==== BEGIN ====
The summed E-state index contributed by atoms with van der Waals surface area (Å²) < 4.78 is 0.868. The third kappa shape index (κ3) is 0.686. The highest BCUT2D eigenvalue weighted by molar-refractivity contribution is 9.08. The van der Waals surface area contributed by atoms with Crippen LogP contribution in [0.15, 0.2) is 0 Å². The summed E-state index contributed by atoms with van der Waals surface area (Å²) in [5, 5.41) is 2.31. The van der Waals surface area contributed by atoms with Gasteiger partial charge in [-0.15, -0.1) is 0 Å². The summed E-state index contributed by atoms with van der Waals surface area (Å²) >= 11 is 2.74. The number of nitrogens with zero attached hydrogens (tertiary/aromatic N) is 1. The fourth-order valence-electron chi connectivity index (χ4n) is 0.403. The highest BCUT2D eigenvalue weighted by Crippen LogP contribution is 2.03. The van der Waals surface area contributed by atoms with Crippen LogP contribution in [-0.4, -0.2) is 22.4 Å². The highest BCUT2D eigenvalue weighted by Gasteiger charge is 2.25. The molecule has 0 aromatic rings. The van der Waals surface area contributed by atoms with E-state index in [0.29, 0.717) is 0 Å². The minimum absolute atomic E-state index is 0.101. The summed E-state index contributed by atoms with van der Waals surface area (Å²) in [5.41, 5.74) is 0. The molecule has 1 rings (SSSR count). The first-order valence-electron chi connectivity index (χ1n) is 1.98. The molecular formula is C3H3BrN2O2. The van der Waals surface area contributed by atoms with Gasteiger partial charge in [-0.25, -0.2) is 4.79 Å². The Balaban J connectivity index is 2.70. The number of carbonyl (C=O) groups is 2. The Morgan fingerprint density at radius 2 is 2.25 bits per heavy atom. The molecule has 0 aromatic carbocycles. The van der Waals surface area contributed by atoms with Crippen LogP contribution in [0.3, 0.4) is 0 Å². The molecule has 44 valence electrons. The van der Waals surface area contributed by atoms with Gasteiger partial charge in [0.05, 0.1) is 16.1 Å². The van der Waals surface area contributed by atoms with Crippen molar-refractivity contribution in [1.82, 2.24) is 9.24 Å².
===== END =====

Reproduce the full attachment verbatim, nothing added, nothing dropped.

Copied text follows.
The summed E-state index contributed by atoms with van der Waals surface area (Å²) < 4.78 is 0.868. The third kappa shape index (κ3) is 0.686. The highest BCUT2D eigenvalue weighted by molar-refractivity contribution is 9.08. The van der Waals surface area contributed by atoms with Crippen LogP contribution in [0.15, 0.2) is 0 Å². The summed E-state index contributed by atoms with van der Waals surface area (Å²) in [5, 5.41) is 2.31. The van der Waals surface area contributed by atoms with Gasteiger partial charge in [-0.15, -0.1) is 0 Å². The summed E-state index contributed by atoms with van der Waals surface area (Å²) >= 11 is 2.74. The number of nitrogens with zero attached hydrogens (tertiary/aromatic N) is 1. The fourth-order valence-electron chi connectivity index (χ4n) is 0.403. The highest BCUT2D eigenvalue weighted by Crippen LogP contribution is 2.03. The van der Waals surface area contributed by atoms with Crippen LogP contribution in [-0.4, -0.2) is 22.4 Å². The highest BCUT2D eigenvalue weighted by Gasteiger charge is 2.25. The molecule has 0 aromatic rings. The van der Waals surface area contributed by atoms with E-state index in [0.29, 0.717) is 0 Å². The minimum absolute atomic E-state index is 0.101. The summed E-state index contributed by atoms with van der Waals surface area (Å²) in [5.41, 5.74) is 0. The molecule has 1 rings (SSSR count). The first-order valence-electron chi connectivity index (χ1n) is 1.98. The molecular formula is C3H3BrN2O2. The van der Waals surface area contributed by atoms with Gasteiger partial charge in [-0.25, -0.2) is 4.79 Å². The Balaban J connectivity index is 2.70. The number of carbonyl (C=O) groups is 2. The Morgan fingerprint density at radius 2 is 2.25 bits per heavy atom. The molecule has 0 aromatic carbocycles. The van der Waals surface area contributed by atoms with Crippen LogP contribution in [0.3, 0.4) is 0 Å². The molecule has 44 valence electrons. The van der Waals surface area contributed by atoms with Gasteiger partial charge in [0.05, 0.1) is 16.1 Å². The van der Waals surface area contributed by atoms with Crippen molar-refractivity contribution in [1.82, 2.24) is 9.24 Å².